- Moody’s said Ford’s cash flow and operating-profit margins have fallen below the its forecasts and noted the auto maker’s sharply weaker performance in China, where Ford’s sales have plummeted over the last two years, leading to sharp losses.
Apple Bets More Cameras Can Keep iPhone Humming
- On Tuesday, Apple plans to reveal a trio of new iPhones with additional rear cameras and enhanced capabilities for low-light photos, according to people familiar with the plans.
- Analysts expect the phones to also feature faster processors, new exterior colors such as green and purple, and wireless charging for other devices such as AirPods wireless earbuds.
- In terms of pricing, most analyst expect prices to remain unchanged from the last year’s models, between $749 and $1,099 depending on size and features.
- The company, in addition to unveiling new smartphones this week, is expected to reveal a fifth version of its smartwatch that analysts say will have new casing and improved battery life, and be further liberated from the iPhone with a full App Store.
- Apple also is on the cusp of releasing new subscription services for TV shows and videogames announced in March.
Uber, Lyft Poised to Lose Fight Against California Bill to Label Drivers Employees
- California Democrats are poised to pass landmark employment legislation over the objections of two of the companies that would be most affected: Silicon Valley ride-sharing giants Uber Technologies and Lyft.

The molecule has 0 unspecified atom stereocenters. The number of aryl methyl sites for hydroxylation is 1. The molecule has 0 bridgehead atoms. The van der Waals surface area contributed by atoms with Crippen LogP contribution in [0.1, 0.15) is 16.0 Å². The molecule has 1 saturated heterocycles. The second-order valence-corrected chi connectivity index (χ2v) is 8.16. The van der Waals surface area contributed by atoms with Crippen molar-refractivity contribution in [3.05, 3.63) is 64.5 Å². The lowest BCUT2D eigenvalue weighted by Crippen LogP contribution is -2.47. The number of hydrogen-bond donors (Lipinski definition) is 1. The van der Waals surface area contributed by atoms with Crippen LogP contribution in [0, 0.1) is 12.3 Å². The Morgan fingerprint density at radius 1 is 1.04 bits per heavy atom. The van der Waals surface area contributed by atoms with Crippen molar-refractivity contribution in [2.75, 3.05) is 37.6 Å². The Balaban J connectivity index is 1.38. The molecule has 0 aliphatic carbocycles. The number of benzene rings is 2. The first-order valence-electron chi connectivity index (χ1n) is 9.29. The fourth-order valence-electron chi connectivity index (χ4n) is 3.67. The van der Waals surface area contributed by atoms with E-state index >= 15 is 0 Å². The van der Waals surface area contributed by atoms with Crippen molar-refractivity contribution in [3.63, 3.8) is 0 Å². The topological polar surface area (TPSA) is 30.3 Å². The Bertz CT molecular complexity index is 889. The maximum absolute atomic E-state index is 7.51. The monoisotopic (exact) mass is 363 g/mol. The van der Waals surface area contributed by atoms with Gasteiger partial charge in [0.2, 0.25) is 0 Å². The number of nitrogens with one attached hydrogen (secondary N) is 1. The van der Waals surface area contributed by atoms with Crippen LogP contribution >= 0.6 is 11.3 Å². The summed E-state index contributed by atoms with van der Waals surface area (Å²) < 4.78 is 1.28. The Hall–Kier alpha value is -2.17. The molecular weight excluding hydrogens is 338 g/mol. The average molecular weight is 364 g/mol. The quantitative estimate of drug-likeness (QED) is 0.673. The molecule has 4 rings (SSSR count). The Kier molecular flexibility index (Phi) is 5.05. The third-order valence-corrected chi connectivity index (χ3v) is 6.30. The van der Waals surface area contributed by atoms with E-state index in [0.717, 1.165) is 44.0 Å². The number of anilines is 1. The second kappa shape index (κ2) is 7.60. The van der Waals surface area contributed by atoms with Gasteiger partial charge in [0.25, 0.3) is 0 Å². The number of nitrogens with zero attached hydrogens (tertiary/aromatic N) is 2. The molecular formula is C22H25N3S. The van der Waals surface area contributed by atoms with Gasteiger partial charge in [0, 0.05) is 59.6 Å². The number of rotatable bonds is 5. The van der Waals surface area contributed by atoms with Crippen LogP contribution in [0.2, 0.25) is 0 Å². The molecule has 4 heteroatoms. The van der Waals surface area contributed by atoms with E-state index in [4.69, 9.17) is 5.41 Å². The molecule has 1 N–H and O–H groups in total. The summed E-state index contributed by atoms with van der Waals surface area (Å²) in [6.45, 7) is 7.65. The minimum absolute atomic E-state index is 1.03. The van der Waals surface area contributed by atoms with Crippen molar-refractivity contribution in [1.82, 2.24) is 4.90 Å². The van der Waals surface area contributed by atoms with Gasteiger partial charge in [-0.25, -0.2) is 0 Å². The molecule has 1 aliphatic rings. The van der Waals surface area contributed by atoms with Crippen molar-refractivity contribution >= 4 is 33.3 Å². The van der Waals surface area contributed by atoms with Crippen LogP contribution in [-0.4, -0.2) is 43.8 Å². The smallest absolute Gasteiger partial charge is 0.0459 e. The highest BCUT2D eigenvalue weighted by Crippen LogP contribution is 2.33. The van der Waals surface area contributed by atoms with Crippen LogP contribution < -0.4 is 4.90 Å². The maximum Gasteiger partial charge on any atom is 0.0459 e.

- The bill already passed the State Assembly 59-15 and is expected to be voted on in the state Senate before the legislative session ends on Friday, possibly as soon as Monday night.
- Democratic Gov. Gavin Newsom has said he would sign the bill, which intends to force companies that rely on “gig workers” to reclassify them as employees, likely upending the business model of those companies.
- Lyft in particular has said that the bulk of its roughly 325,000 California drivers—most of whom are part time—would no longer be able to drive for the company if they were employees, because it would need to start scheduling shifts.
Chip Makers Still Await Clearance to Sell to Huawei
- More than two months after President Trump agreed to ease export restrictions on Huawei, the U.S. has yet to green-light any sales to the Chinese telecom giant—frustrating U.S. chip makers that stand to lose billions of dollars in revenue.